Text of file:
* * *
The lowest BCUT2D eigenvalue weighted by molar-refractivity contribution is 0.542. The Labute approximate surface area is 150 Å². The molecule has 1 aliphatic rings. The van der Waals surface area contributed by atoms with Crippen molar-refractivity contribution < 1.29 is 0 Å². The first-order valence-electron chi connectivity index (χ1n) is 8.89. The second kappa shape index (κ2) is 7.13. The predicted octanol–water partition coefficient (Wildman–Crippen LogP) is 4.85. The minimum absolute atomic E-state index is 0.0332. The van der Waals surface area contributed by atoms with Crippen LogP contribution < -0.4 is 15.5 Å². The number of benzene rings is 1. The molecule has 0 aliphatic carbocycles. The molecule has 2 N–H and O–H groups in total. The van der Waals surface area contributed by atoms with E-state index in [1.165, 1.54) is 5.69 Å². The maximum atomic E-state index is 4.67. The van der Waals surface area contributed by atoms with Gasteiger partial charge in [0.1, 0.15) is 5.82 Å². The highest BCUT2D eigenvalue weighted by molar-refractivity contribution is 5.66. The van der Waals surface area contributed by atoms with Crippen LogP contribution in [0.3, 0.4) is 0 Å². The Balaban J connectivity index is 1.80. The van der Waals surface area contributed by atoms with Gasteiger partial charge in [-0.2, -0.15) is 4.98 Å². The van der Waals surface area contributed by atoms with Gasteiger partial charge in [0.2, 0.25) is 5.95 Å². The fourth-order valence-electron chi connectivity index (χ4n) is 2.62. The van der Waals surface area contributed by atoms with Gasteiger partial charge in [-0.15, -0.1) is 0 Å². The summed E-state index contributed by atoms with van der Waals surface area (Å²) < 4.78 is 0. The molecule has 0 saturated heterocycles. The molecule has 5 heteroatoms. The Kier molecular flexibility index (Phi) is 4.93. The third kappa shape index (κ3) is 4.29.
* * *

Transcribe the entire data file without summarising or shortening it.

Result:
The lowest BCUT2D eigenvalue weighted by molar-refractivity contribution is 0.542. The Labute approximate surface area is 150 Å². The molecule has 1 aliphatic rings. The van der Waals surface area contributed by atoms with Crippen molar-refractivity contribution < 1.29 is 0 Å². The first-order valence-electron chi connectivity index (χ1n) is 8.89. The second kappa shape index (κ2) is 7.13. The predicted octanol–water partition coefficient (Wildman–Crippen LogP) is 4.85. The minimum absolute atomic E-state index is 0.0332. The van der Waals surface area contributed by atoms with Crippen LogP contribution < -0.4 is 15.5 Å². The number of benzene rings is 1. The molecule has 0 aliphatic carbocycles. The molecule has 2 N–H and O–H groups in total. The van der Waals surface area contributed by atoms with E-state index in [1.165, 1.54) is 5.69 Å². The maximum atomic E-state index is 4.67. The van der Waals surface area contributed by atoms with Gasteiger partial charge in [0.1, 0.15) is 5.82 Å². The highest BCUT2D eigenvalue weighted by molar-refractivity contribution is 5.66. The van der Waals surface area contributed by atoms with Crippen LogP contribution in [0.3, 0.4) is 0 Å². The Balaban J connectivity index is 1.80. The van der Waals surface area contributed by atoms with Gasteiger partial charge in [-0.2, -0.15) is 4.98 Å². The van der Waals surface area contributed by atoms with Gasteiger partial charge in [0.2, 0.25) is 5.95 Å². The fourth-order valence-electron chi connectivity index (χ4n) is 2.62. The van der Waals surface area contributed by atoms with Gasteiger partial charge in [-0.15, -0.1) is 0 Å². The summed E-state index contributed by atoms with van der Waals surface area (Å²) < 4.78 is 0. The molecule has 0 saturated heterocycles. The molecule has 5 heteroatoms. The Kier molecular flexibility index (Phi) is 4.93. The third kappa shape index (κ3) is 4.29.